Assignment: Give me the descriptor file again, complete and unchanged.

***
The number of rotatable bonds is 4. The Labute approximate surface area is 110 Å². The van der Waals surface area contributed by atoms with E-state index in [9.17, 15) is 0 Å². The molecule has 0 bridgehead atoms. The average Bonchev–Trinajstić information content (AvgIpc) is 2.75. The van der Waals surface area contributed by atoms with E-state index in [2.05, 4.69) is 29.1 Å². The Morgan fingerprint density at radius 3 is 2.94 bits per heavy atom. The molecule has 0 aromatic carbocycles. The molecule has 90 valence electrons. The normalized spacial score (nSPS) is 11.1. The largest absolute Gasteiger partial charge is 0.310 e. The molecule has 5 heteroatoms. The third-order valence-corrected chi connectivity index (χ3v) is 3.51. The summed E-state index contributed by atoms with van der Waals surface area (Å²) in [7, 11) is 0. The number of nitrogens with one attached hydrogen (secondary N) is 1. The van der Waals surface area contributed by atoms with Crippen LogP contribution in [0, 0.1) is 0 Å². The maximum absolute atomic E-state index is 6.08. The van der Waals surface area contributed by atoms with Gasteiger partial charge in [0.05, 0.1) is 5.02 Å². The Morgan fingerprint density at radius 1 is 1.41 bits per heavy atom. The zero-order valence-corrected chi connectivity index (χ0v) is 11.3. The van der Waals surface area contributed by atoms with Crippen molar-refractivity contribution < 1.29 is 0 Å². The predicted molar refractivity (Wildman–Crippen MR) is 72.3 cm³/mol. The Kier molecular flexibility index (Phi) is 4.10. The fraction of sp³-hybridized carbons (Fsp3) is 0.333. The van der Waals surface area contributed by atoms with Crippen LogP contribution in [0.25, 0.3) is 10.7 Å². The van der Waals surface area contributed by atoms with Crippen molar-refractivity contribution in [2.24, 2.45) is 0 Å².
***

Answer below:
The number of rotatable bonds is 4. The Labute approximate surface area is 110 Å². The van der Waals surface area contributed by atoms with E-state index in [9.17, 15) is 0 Å². The molecule has 0 bridgehead atoms. The average Bonchev–Trinajstić information content (AvgIpc) is 2.75. The van der Waals surface area contributed by atoms with E-state index in [2.05, 4.69) is 29.1 Å². The Morgan fingerprint density at radius 3 is 2.94 bits per heavy atom. The molecule has 0 aromatic carbocycles. The molecule has 90 valence electrons. The normalized spacial score (nSPS) is 11.1. The largest absolute Gasteiger partial charge is 0.310 e. The molecule has 5 heteroatoms. The third-order valence-corrected chi connectivity index (χ3v) is 3.51. The summed E-state index contributed by atoms with van der Waals surface area (Å²) in [7, 11) is 0. The number of nitrogens with one attached hydrogen (secondary N) is 1. The van der Waals surface area contributed by atoms with Crippen LogP contribution in [0, 0.1) is 0 Å². The maximum absolute atomic E-state index is 6.08. The van der Waals surface area contributed by atoms with Gasteiger partial charge in [0.05, 0.1) is 5.02 Å². The Morgan fingerprint density at radius 1 is 1.41 bits per heavy atom. The zero-order valence-corrected chi connectivity index (χ0v) is 11.3. The van der Waals surface area contributed by atoms with Crippen molar-refractivity contribution < 1.29 is 0 Å². The predicted molar refractivity (Wildman–Crippen MR) is 72.3 cm³/mol. The Kier molecular flexibility index (Phi) is 4.10. The fraction of sp³-hybridized carbons (Fsp3) is 0.333. The van der Waals surface area contributed by atoms with Crippen LogP contribution in [0.25, 0.3) is 10.7 Å². The van der Waals surface area contributed by atoms with Crippen molar-refractivity contribution in [2.24, 2.45) is 0 Å².